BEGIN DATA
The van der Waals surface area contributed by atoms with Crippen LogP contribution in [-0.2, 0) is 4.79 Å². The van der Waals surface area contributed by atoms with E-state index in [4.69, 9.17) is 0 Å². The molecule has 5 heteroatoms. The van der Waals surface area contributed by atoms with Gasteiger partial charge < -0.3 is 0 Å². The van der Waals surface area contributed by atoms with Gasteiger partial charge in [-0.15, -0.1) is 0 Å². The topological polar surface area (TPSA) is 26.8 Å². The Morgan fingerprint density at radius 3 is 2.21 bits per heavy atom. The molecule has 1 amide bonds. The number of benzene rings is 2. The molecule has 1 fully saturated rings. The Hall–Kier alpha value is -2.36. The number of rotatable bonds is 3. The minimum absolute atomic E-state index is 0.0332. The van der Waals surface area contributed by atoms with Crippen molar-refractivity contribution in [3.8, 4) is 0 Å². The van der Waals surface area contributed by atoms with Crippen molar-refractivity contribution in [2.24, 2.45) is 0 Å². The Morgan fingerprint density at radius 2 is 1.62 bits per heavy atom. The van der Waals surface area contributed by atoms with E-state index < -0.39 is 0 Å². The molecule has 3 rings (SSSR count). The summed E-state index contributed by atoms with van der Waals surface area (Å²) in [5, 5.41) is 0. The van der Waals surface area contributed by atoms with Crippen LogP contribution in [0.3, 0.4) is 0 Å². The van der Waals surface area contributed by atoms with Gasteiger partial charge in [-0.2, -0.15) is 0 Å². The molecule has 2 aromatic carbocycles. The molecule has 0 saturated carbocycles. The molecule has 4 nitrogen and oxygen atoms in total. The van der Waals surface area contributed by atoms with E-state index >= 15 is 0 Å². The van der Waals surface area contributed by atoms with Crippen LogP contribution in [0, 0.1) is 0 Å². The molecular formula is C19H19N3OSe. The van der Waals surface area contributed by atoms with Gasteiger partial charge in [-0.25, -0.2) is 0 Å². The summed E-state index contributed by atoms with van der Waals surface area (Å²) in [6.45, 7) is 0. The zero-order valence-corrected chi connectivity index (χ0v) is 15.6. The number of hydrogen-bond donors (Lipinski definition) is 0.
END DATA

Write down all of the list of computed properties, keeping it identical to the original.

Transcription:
The van der Waals surface area contributed by atoms with Crippen LogP contribution in [-0.2, 0) is 4.79 Å². The van der Waals surface area contributed by atoms with E-state index in [4.69, 9.17) is 0 Å². The molecule has 5 heteroatoms. The van der Waals surface area contributed by atoms with Gasteiger partial charge < -0.3 is 0 Å². The van der Waals surface area contributed by atoms with Gasteiger partial charge in [-0.15, -0.1) is 0 Å². The topological polar surface area (TPSA) is 26.8 Å². The Morgan fingerprint density at radius 3 is 2.21 bits per heavy atom. The molecule has 1 amide bonds. The number of benzene rings is 2. The molecule has 1 fully saturated rings. The Hall–Kier alpha value is -2.36. The number of rotatable bonds is 3. The minimum absolute atomic E-state index is 0.0332. The van der Waals surface area contributed by atoms with Crippen molar-refractivity contribution in [3.8, 4) is 0 Å². The van der Waals surface area contributed by atoms with Crippen molar-refractivity contribution in [2.24, 2.45) is 0 Å². The Morgan fingerprint density at radius 2 is 1.62 bits per heavy atom. The van der Waals surface area contributed by atoms with E-state index < -0.39 is 0 Å². The molecule has 3 rings (SSSR count). The summed E-state index contributed by atoms with van der Waals surface area (Å²) in [5, 5.41) is 0. The van der Waals surface area contributed by atoms with Crippen LogP contribution in [0.3, 0.4) is 0 Å². The van der Waals surface area contributed by atoms with Gasteiger partial charge in [-0.2, -0.15) is 0 Å². The molecule has 2 aromatic carbocycles. The molecule has 0 saturated carbocycles. The molecule has 4 nitrogen and oxygen atoms in total. The van der Waals surface area contributed by atoms with E-state index >= 15 is 0 Å². The van der Waals surface area contributed by atoms with Crippen LogP contribution in [0, 0.1) is 0 Å². The molecular formula is C19H19N3OSe. The van der Waals surface area contributed by atoms with Gasteiger partial charge in [-0.25, -0.2) is 0 Å². The summed E-state index contributed by atoms with van der Waals surface area (Å²) in [6.45, 7) is 0. The zero-order valence-corrected chi connectivity index (χ0v) is 15.6. The number of hydrogen-bond donors (Lipinski definition) is 0.